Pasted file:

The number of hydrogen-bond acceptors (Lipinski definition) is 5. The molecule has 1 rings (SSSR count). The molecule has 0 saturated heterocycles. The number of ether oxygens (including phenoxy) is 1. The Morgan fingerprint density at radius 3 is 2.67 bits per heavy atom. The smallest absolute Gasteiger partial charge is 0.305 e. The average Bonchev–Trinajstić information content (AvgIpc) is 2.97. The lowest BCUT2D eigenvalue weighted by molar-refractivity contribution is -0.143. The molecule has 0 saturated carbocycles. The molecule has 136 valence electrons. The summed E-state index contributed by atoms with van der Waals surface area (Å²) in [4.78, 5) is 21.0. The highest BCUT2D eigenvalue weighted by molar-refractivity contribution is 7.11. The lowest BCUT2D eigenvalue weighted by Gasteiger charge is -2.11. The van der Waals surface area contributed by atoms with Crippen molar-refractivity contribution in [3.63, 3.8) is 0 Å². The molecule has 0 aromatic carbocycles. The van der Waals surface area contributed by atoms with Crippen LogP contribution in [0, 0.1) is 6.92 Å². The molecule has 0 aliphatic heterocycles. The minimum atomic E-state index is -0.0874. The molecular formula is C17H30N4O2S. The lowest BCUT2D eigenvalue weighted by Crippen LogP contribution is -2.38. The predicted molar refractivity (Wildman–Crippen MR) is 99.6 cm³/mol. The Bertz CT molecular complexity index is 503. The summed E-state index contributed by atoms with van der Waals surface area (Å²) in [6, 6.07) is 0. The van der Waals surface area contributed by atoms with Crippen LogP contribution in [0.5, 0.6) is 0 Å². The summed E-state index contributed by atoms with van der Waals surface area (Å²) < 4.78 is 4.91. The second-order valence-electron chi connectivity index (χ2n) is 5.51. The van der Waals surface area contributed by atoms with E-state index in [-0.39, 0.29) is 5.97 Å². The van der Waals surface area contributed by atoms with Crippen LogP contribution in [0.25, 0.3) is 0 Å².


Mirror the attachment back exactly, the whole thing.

The number of hydrogen-bond acceptors (Lipinski definition) is 5. The molecule has 1 rings (SSSR count). The molecule has 0 saturated heterocycles. The number of ether oxygens (including phenoxy) is 1. The Morgan fingerprint density at radius 3 is 2.67 bits per heavy atom. The smallest absolute Gasteiger partial charge is 0.305 e. The average Bonchev–Trinajstić information content (AvgIpc) is 2.97. The lowest BCUT2D eigenvalue weighted by molar-refractivity contribution is -0.143. The molecule has 0 saturated carbocycles. The molecule has 136 valence electrons. The summed E-state index contributed by atoms with van der Waals surface area (Å²) in [4.78, 5) is 21.0. The highest BCUT2D eigenvalue weighted by molar-refractivity contribution is 7.11. The lowest BCUT2D eigenvalue weighted by Gasteiger charge is -2.11. The van der Waals surface area contributed by atoms with Crippen molar-refractivity contribution in [3.63, 3.8) is 0 Å². The molecule has 0 aromatic carbocycles. The van der Waals surface area contributed by atoms with Crippen LogP contribution in [0, 0.1) is 6.92 Å². The molecule has 0 aliphatic heterocycles. The minimum atomic E-state index is -0.0874. The molecular formula is C17H30N4O2S. The lowest BCUT2D eigenvalue weighted by Crippen LogP contribution is -2.38. The predicted molar refractivity (Wildman–Crippen MR) is 99.6 cm³/mol. The Bertz CT molecular complexity index is 503. The summed E-state index contributed by atoms with van der Waals surface area (Å²) in [6, 6.07) is 0. The van der Waals surface area contributed by atoms with Crippen LogP contribution in [0.5, 0.6) is 0 Å². The summed E-state index contributed by atoms with van der Waals surface area (Å²) < 4.78 is 4.91. The second-order valence-electron chi connectivity index (χ2n) is 5.51. The van der Waals surface area contributed by atoms with E-state index in [-0.39, 0.29) is 5.97 Å². The van der Waals surface area contributed by atoms with Crippen LogP contribution in [0.25, 0.3) is 0 Å².